back

Super Nani: A Film With A Flawed Script Suitable For Indian Telly

Considering that youth is more allured to watch films and often hangout in and around theatres, this film is definitely not the one that will attract the young ones. Touted to be Rekha’s comeback feature film, Super Nani, spells the life of Bharitya Naaris.

The glam doll of her times is seen in the garb of a housewife, a devout housewife, if we may add. Her home is her religion and her husband is her god, no matter how ruthlessly venomous he is towards her. She is naïve, loving and kind and also the one who is always ignored and trashed by her family. Neither her daughter, nor her son show any respect or love towards her, let alone her daughter-in-law. But this is a film and things are deemed to have a happy ending and it is prerequisite to have miracles. And, Mann, is the miracle in the life of Bhatia family. He is the one who will change their outlook and also be responsible for Bharti’s makeover.

Speaking of the story, the film is closer to be a typical 80’s films which were often high on morals, values and traditions. We have seen Jaisi Karni Waisi Bharni starring Govinda or even Avtaar Of Rajesh Khanna. Super Nani film resembles its predecessors. It is based on a popular Gujarati play “Baa Aae Mari Boundary” but it cannot be said to be a fabulous depiction of the play. It is a film which is more likely to mint money when played on prime time slot on small screen. We say so because it has rona-dhona galore. It can even pass as a movie produced by Ekta Kapoor for it highlights the plight of a housewife who is always neglected and cussed for performing her duties fairly.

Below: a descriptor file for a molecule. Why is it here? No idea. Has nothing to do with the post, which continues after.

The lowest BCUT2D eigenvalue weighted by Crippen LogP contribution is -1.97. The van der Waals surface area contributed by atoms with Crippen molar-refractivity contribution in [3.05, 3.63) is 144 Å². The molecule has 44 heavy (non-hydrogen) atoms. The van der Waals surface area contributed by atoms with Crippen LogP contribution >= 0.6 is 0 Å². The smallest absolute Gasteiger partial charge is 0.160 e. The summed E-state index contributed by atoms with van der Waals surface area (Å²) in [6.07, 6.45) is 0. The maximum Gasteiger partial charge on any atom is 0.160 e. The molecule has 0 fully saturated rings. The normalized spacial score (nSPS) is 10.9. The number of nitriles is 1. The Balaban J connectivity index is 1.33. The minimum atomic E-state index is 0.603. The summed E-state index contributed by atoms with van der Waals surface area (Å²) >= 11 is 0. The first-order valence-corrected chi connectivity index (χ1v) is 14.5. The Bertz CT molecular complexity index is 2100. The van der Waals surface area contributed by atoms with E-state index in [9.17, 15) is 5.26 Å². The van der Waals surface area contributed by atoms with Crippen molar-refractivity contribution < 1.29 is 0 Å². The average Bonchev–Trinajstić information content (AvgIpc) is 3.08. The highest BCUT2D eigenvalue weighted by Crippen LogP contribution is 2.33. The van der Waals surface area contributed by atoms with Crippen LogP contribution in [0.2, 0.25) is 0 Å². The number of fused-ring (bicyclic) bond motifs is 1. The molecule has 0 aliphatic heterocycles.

Coming to the performances, while most of them are loud, Rekha is the only one who has the zest for her character. Sharman Joshi (Mann) has that fake American accent with pseudo roll of the tongue and gender identity crisis heard in each Hindi sentence that he flings at the viewers. While this may be to add a humorous touch to the film, it only takes away the likeability factor of the film because it is highly possible that an NRI can have an appropriate accent or not have it at all.  However, the filmmakers overlook this factor.

Over all the film is overtly melodramatic with unnecessary songs and dance sequences, and an unrequisite love story running parallel to the film’s main story. If this story was a subplot than it did not match the main plot and was a complete distraction for the viewers.

It has been Rekha’s forte to flawlessly deliver women centric roles (remember, Khoon Bhari Maang and Biwi Ho To Aisi?). She does exactly that in this film as well. She acts meek initially and later, fills the screen with her brawny performance. It is therefore that we rate this film with one star despite its flawed script.

This one is likely to do well if premiered on Telly. 

kingfisher backstage